Ellen G. White: the most translated female non-fiction author in the history of literature, as well as the most translated American non-fiction author of either gender

Prolific writer Ellen White
Prolific writer Ellen White

My father once ran out of a restaurant because people at his table talked religion. He hated offending people and nursed a strong distaste for “holy rollers.” I like talking religion. I’m curious about the meaning of life.  If you study American history you can’t help but bump up against Christianity.

Christ has always been controversial and in the 19th century it was no different. Don’t be scared of Ellen White. Yes, her nose is disfigured. A mean boy threw a rock in her face as a child landing her in a coma. When she awoke with a screwed up nose she was devastated.

A few years later she had a conversion experience. Eventually she had controversial visions of the great spiritual war going on behind the veil of what we call normal life. Fallen angels and followers of God fought for the souls of mere mortals.

Ellen wrote about everything from vegetarianism to education and evangelism.

I’m not a Seventh Day Adventist though I admire some of their teachings, but who knew that Ellen White held the position of most translated female non-fiction writer?*

“During her lifetime she wrote more than 5,000 periodical articles and 40 books.” Wikipedia

*According to grandson’s biography

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Meritocracy in a Fallen World–A Spelling Bee


Recess at Noontime–Winslow Homer

Spelling bees can be fun sport for smart-minded chums, but what of the poor souls without talent? Let’s join William Weldon at the beginning of book two. After a head injury he’s fallen prey to his rivals–Fred and Buck Crenshaw who offer to “help” him learn the spelling words for a contest. Oh, boys will be boys:

            And so the night of the spelling bee arrived with snow falling. William scanned over the worn spelling list in his hands as his family dressed in the only warm room of the house.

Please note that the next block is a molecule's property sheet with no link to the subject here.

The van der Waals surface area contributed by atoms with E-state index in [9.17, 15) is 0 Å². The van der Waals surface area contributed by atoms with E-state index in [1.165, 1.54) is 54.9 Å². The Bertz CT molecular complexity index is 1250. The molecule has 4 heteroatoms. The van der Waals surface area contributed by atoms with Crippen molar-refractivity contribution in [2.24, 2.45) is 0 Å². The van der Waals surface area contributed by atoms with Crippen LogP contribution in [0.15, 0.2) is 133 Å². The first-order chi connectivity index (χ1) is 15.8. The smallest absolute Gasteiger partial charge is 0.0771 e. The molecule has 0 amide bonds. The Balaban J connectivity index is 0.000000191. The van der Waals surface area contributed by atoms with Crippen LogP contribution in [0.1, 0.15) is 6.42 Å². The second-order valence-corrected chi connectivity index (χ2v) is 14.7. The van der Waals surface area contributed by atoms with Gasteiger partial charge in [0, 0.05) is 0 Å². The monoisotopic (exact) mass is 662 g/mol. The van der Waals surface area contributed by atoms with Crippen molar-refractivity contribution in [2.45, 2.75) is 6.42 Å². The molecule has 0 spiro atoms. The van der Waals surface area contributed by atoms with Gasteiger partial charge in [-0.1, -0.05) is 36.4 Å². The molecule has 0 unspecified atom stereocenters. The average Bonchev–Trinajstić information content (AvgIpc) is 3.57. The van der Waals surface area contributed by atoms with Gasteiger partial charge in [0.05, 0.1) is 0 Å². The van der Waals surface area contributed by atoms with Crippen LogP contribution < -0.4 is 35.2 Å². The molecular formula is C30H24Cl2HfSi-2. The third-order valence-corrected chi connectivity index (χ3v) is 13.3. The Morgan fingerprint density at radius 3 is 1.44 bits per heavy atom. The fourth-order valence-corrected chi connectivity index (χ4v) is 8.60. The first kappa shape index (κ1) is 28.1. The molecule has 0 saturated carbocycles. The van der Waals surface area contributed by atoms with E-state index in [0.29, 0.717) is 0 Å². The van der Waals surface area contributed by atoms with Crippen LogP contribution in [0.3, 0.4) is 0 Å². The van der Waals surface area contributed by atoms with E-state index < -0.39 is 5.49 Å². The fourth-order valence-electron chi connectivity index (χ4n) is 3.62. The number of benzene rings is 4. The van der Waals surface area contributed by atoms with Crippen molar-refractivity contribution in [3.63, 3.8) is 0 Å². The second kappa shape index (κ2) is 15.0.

“Maybe it will be cancelled,” his father said, as he struggled to get hold of his suspender straps behind his back. His mother came and tossed the bold blue straps, bought for the occasion, over her husband’s shoulders. She came around front and helped button his blouse at the top. He had never fully recovered from fighting in the West.

“Lieutenant, are you cold?” his mother asked dotingly.

            “Kate, I wish I could do the words for him tonight,” John confessed.

            “You are too old and too tall, Mr. Weldon. They’d surely find you out,” Katherine joked and took his arm. All winter his leg had been a problem so she helped him now.

 “Maybe I shouldn’t go into town with you,” he said.

 William wished he wouldn’t come. His father had slipped back into the morphine just once since returning from the army, and had been discovered asleep in the park, so the whole town knew. Fred Crenshaw had told William one day while studying.

           “You will see tonight, Mr. Weldon, that having the boys around has made all the difference for William. Maybe in the spring we can think of school,” Katherine chirped.

            William hated the false tones she used around his father.

             “I don’t know about school, but I can’t argue that Willy does seem more cheerful. I’m glad he has friends again, though I still have trouble liking them.”